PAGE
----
Choosing the Law Firm that is Right for You
We’ve all seen the ads, whether its on television, the internet or even on the side of a bus. One or two smiling lawyers with a phone number that is easy to remember, perhaps a catchy jingle and the implicit promise of a large verdict. What these ads don’t promise is that your case will be handled by the smiling lawyer you see on television. As is the case with most large firms, the bulk of work will likely be handled by either a paralegal or a recently admitted attorney.
Now that is fine if you find yourself with a case that is without its problems and does not require any particular expertise aside from the ability to file paperwork on your behalf. Routine motor vehicle accidents involving muscular stains and soft tissue injuries are fine for these types of firms. But if you are seriously injured, you may want to consider a smaller firm. New York Insurance Law Section 5102(d) defines what is known as a “serious injury” in the context of a motor vehicle accident. Under the statute, a “serious injury” is essentially defined as death, dismemberment, significant disfigurement, fracture, loss of of a fetus, permanent loss or permanent consequential limitation of use of a body organ or member. Throughout my career, I have been involved in a number of cases that have been handled by large firms. Some are top notch, but many are not. Often I have found that the level of legal representation left something to be desired. At every court appearance, a new attorney would appear who was often unfamiliar with the fundamental facts of the case, and certainly unaware of what had transpired at the prior court appearance. An attorney-client relationship is special. When you go out looking for a lawyer, rely on your instincts and go with a lawyer you trust who will handle your case personally.
I’ve lost my case – What’s next?
Absent a settlement, the risks involved in litigation are considerable. Despite the merits of your case, you may find yourself on the losing end of a verdict, a decision or an order. Sometimes judges or juries make mistakes and you must make the decision on what to do when that happens. Depending on the circumstances, you have a few choices, particularly when it is a pre-trial motion. Assuming that it is a substantive matter, such as summary judgment, the first choice should always be a motion to renew or reargue the lower court’s decision. CPLR Section 2221 allows a motion affecting a prior motion. While there is a distinction between a motion to “renew” and a motion to “reargue”, the key point is that you are asking the judge to set aside his or her own decision. It’s not an easy thing to do and with a motion to “reargue”, you must establish that the judge essentially made a mistake. The mistake would have been the result of the judge’s failure to understand a significant fact or matter of law. And if you think that judges rarely reverse themselves, you are probably right. However, because of the costs involved in an appeal and the time required before the Appellate Division issues a decision, it is usually worth the effort. While there is no specific deadline on a motion to renew, a motion to reargue must be made within 30 days of service of the adverse order with notice of entry.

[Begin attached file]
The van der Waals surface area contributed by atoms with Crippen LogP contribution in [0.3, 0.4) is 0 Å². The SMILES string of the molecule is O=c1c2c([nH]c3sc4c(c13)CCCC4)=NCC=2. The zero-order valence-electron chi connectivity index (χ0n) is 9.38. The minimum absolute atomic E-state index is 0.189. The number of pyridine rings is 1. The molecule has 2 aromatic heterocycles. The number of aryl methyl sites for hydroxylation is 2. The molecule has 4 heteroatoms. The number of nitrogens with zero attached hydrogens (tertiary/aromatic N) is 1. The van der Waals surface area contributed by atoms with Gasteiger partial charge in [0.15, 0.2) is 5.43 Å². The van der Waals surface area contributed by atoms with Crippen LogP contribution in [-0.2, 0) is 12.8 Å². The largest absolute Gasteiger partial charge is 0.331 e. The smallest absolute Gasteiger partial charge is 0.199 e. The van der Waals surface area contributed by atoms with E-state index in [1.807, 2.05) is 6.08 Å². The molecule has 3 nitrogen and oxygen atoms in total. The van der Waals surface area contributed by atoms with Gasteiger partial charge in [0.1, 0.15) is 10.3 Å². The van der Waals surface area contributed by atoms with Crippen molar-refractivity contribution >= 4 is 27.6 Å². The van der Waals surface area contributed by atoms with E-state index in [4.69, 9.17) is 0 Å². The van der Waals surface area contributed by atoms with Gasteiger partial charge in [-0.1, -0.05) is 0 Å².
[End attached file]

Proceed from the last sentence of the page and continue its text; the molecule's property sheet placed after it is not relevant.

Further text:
A “Notice of Appeal” could very well be the right choice, particularly if it is a dispositive motion dismissing your case and it is clear that the judge will not be swayed by a second set of motion papers. The first step is to discuss an appeal with your attorney and decide if you wish to use the same attorney, or if a new attorney would be the best course of action. Not all attorneys are familiar with appellate practice and you may wish to ask your attorney if he or she feels confident that they have the experience to handle the matter. Once that decision has been made, you will need to move quickly. CPLR 5513 requires that an appellant file a “Notice of Appeal” within 30 days of service of a copy of the decision or order. Once the Notice of Appeal has been filed, it will be up to your attorney to prepare the “Record on Appeal” and Appellate Brief and perfect the appeal. Appeals are expensive and the results are often unpredictable. You should at least entertain the possibility that your best decision would be to do nothing and accept the adverse results. It may be a bitter pill to swallow, but sometimes it is the right decision. But when the stakes are high and the decision is plainly wrong, you will need to set the record straight and pursue an appeal.